@Nicodemus82. “@SquareEnix I love you, and have been buying your games for the past 25_ years, but if you start putting NFT’s in your games, I’m gonna pirate every single game you put out going forward. Sincerely, A fan. #keepthatshitoutofgames” Twitter, 31 December 2021 10:07 p.m., https://twitter.com/Nicodemus82/status/1477129452832317443?ref_src=twsrc%5Etfw%7Ctwcamp%5Etweetembed%7Ctwterm%5E1477129452832317443%7Ctwgr%5E%7Ctwcon%5Es1_&ref_url=https%3A%2F%2Fwww.itechpost.com%2Farticles%2F108550%2F20220103%2Fsquare-enix-loves-nft-games-metaverse-fans-hate.htm.
@TheIshikawaRin. “Wow, Square-Enix really do keep sinking lower and lower. First it was the Epic Games exclusivity stuff, then it was the ridiculous pricing of said exclusive games. Now it’s getting it on the NFT scam? Fuck you Square-Enix.” Twitter, 1 January 2022 7:51 a.m., https://twitter.com/TheIshikawaRin/status/1477276328265199622?ref_src=twsrc%5Etfw%7Ctwcamp%5Etweetembed%7Ctwterm%5E1477276328265199622%7Ctwgr%5E%7Ctwcon%5Es1_&ref_url=https%3A%2F%2Fwww.itechpost.com%2Farticles%2F108550%2F20220103%2Fsquare-enix-loves-nft-games-metaverse-fans-hate.htm.
@ZhugeEX. “Square Enix is also looking into entering the blockchain and NFT games segment. – Shi‐San‐Sei Million Arthur mobile was proof of concept. – Believes games are expanding from centralised to decentralised formats – Expect to benefit as NFTs and token economies take hold.” Twitter, 5 November 2021 4:16 a.m., https://twitter.com/ZhugeEX/status/1456551027168137216.
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Hirst, Stephen K. “How Final Fantasy VII radicalized a generation of climate warriors.” Ars Technica, https://arstechnica.com/gaming/2021/07/how-final-fantasy-vii-radicalized-a-generation-of-climate-warriors/. Accessed 1 June 2022.
Howard, Jessica. “Final Fantasy VII Is A Timeless Tale of Hope, Growth, and Love.” Gamespot, https://www.gamespot.com/articles/final-fantasy-7-is-a-timeless-tale-of-hope-growth-and-love/1100-6500280/. Accessed 1 June 2022.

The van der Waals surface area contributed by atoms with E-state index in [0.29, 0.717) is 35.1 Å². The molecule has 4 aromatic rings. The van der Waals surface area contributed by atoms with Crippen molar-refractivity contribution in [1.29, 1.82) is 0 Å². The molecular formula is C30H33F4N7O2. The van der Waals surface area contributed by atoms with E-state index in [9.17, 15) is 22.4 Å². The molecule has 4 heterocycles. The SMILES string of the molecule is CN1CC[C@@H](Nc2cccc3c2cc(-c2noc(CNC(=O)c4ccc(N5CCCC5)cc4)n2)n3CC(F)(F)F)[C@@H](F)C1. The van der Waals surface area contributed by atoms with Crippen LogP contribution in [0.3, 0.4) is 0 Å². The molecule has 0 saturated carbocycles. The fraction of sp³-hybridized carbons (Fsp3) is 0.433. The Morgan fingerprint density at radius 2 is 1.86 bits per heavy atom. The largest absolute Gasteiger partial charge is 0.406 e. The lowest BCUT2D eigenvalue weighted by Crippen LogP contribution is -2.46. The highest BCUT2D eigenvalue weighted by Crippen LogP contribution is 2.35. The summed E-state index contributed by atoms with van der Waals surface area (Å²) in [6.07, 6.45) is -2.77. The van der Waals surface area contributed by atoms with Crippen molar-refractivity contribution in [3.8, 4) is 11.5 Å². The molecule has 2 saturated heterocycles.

Makuch, Eddie. “GTA and EA Executives Are Big Believers in NFTs.” Gamespot, https://www.gamespot.com/articles/gta-and-ea-executives-are-big-believers-in-nfts/1100-6497712/. Accessed 1 June 2022.
Matsuda, Yosuke. “A New Year’s Letter from the President.” Square-Enix, https://www.hd.square-enix.com/eng/news/2022/html/a_new_years_letter_from_the_president_2.html. Accessed 1 June 2022. van Ommen, Mattias. “Emergent affect in Final Fantasy VII and Japanese role-playing games.” Journal of Gaming & Virtual Worlds, vol. 10, no. 1, 2018, pp. 21-39.
Andrew Barton is a lecturer in the Department of English at Texas State University, where he graduated with a Master’s in literature. His research centers on medieval literature and medievalism in popular culture, especially in Game Studies and speculative fiction. His particular areas of interest include the interplay between narrative and ludic elements in games, ecocriticism, and gender studies. Current projects Andrew is working on include an examination of fan studies and environmentalism in games like Final Fantasy VII Remake and Death Stranding, as well as a study of gender, representations of feminism, and fan response in The Legend of Zelda: Ocarina of Time, in which he argues that the game’s depiction of women is better than most others in games media, yet work remains to be done within the game.